Do you know about Procreate? It’s an accessible and powerful drawing tool for iPad – it’s very popular. One of its main attractions is how it emulates many traditional media with good enough accuracy. Budding illustrators get good results with it. Seasoned pros can put out work that’s pretty much indistinguishable from the real thing.
Photoshop is also pretty (in)famous for having “artistic” filters, that imitate traditional media. These may or may not be the what your uncle picked to jazz up his profile picture lately.
On the specialist side, AI researchers have been making leaps in what’s called style transfer, transposing any picture into the style of a given artist (the results from these networks are very impressive but also very WIP from up close).
And I really get where the interest for digital-but-like-the-real-thing comes from. Our senses are receptive to texture, to natural rhythms and proportions.
My own work uses what I call unimaginatively my fake plotter library (I’m open to name ideas). It draws shapes like a pen might do on uneven paper. I feel this need to mimick the real, too.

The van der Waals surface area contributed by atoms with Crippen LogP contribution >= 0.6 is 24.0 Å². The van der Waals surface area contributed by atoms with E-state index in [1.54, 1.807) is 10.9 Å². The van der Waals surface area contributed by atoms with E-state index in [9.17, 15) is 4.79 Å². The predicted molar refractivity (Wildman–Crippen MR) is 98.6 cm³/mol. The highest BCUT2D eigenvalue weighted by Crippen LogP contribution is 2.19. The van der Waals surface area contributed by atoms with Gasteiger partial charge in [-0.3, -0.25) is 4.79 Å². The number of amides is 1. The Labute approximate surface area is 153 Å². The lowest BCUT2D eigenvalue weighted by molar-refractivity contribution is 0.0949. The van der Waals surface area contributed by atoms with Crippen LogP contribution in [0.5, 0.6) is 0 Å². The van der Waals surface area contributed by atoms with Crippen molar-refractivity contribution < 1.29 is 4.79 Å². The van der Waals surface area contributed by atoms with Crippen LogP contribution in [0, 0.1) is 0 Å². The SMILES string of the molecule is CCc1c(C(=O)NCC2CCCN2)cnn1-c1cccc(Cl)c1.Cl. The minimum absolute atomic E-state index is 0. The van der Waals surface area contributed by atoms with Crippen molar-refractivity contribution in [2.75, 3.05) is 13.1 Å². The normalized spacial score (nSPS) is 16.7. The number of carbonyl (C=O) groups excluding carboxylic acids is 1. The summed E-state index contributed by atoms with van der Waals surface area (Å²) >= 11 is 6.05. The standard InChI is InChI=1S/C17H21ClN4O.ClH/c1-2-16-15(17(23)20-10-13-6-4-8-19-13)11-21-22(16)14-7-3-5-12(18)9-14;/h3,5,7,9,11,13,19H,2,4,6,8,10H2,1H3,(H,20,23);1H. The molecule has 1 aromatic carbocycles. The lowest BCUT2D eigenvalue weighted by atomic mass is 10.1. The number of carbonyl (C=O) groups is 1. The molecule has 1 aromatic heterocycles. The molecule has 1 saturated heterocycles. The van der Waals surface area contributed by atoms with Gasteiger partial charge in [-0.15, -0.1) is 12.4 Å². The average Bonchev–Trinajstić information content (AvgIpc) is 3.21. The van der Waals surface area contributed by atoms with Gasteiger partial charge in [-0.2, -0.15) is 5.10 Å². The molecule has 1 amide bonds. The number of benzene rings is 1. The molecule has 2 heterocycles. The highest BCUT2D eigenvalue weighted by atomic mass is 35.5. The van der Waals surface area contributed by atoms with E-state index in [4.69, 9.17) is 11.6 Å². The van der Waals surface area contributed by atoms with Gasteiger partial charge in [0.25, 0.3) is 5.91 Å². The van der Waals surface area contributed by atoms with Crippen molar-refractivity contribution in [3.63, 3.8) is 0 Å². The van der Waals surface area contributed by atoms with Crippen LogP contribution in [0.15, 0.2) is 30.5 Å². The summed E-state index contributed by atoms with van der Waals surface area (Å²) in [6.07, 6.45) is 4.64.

Tyler Hobbs has a great talk about deconstructing the properties of ink or watercolor on paper, and reproducing these qualities digitally. It’s a great watch, and nothing too scary for the less tech-oriented:
There’s the whole Art imitates life idea, which I don’t want to lean on too much, but we do have a sort of innate receptivity to certain visual structures and styles.
With the innate, we often conflate the fact that it is instinctive, with the idea that it can’t be explained, analyzed or deconstructed. I think that’s a false conclusion. Like with music, sometimes we’re deeply receptive to a quality before we learn the language that describes it.
But learning to describe and build the quality is such a trip.
Have a great week!
❤ Loved lately
Needing no explanation, the Andy article No More Boring Apps.
If you haven’t yet come across Bartosz Ciechanowski’s Lights and Shadows article, do not miss it. Get to it when you have some time, too, it’s a deep read. It’s basically an explanation of how light works on surfaces, with fantastic interactive visuals.